Frequently, after bread and flour gave out, the prisoners would procure an ear or two of Indian corn. They never knew where they would get any more, and as this was all that lay between them and starvation, they hoarded the grains as a miser would so many diamonds. By repeated counting they knew the number of rows and grains on a cob, and would allow just so many rows for a meal. They either parched the grain in hot ashes or boiled it in old tin cans, and sometimes, when they found a dead animal, they made soup.
Searching about for wood when we made camp that night, I came across a slightly wounded soldier lying inert among the bushes. It was chilly, the ground was wet, and he was in rags; but when I stumbled over him he did not move. I turned him over and looked at his face. He was a mere boy, not more than twenty. He was dazed, and when he did become aware that some one was near him, he mumbled over and over in Serbian: "Is there any bread? Is there any bread?" I dragged him to our fire, got some mutton and biscuit, and placed them in his hands. For fully five minutes he looked at the food, turning it about, bewildered. Then he dropped it on the ground, and took out of his pocket a cob from which he had gnawed nearly all the corn. Counting a dozen grains, he bit them off, carefully replaced the cob, and lay down in the mud. It was with the greatest difficulty that we awakened him out of his lethargy to the extent that he realized we had real food for him. Next morning we had to leave him by our smoldering fire with the scanty food I felt justified in taking from the stores. Continually during those dreary weeks we had thus to make compromises with our better feelings. To leave a man like that in the wilderness was simply murder, but there were the women of our party to be thought of. And why choose him for life when hundreds and thousands of his fellows were in a like predicament? The only respite from such trying decisions came when they had grown so common that no one felt them any more.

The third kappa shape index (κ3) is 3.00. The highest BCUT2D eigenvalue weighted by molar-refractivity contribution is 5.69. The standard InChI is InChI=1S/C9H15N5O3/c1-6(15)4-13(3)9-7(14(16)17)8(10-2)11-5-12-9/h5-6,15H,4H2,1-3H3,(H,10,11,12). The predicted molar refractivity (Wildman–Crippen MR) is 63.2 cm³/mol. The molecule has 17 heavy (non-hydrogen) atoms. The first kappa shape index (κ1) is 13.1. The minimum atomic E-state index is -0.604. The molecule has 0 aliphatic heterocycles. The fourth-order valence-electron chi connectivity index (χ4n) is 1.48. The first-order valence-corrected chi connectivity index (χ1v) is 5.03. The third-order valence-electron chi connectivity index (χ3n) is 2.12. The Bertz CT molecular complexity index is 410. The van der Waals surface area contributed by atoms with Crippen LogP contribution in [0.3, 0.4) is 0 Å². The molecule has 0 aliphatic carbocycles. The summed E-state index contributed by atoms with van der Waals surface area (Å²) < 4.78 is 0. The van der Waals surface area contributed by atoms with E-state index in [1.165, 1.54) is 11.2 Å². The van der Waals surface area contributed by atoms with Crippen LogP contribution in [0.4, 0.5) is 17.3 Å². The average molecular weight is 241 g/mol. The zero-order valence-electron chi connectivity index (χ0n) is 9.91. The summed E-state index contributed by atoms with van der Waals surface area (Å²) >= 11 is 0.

ON THE FIELD OF BLACKBIRDS
One morning we got under way about five o'clock, while it was yet pitch-dark, in the hope of doing several kilometers before the creeping glacier of vehicles should begin again. This was hopeless, however, for every one else had had the same inspiration, and already the road was full. I use "road" from habit; on this day it was a turbid stream, sometimes ankle-deep, sometimes up to the drivers' waists where wet-weather torrents had broken their banks and overflowed it. Through this highway, long before it was light, thousands upon thousands of ox-carts, carriages, and automobiles were plowing their way. For the most part the road was so narrow that there was no chance of passing those in front, the ground on each hand being impassable mire. After an hour or so, when all the gaps were filled, this meant that if far ahead in the environment of Pristina an ox slipped his yoke or a cart-wheel broke or a horse balked or an automobile stuck or a driver wished to light a cigarette or any other imaginable contingency came to pass, a few minutes later carts just leaving Mitrovitze would be held up until the other carts twenty kilometers ahead should move. This was the condition on all the mountain roads of Serbia. It added at least fifty per cent, to the time required to finish one's journey. Every one was drenched, for it had poured during the night, and few people had had any sort of shelter.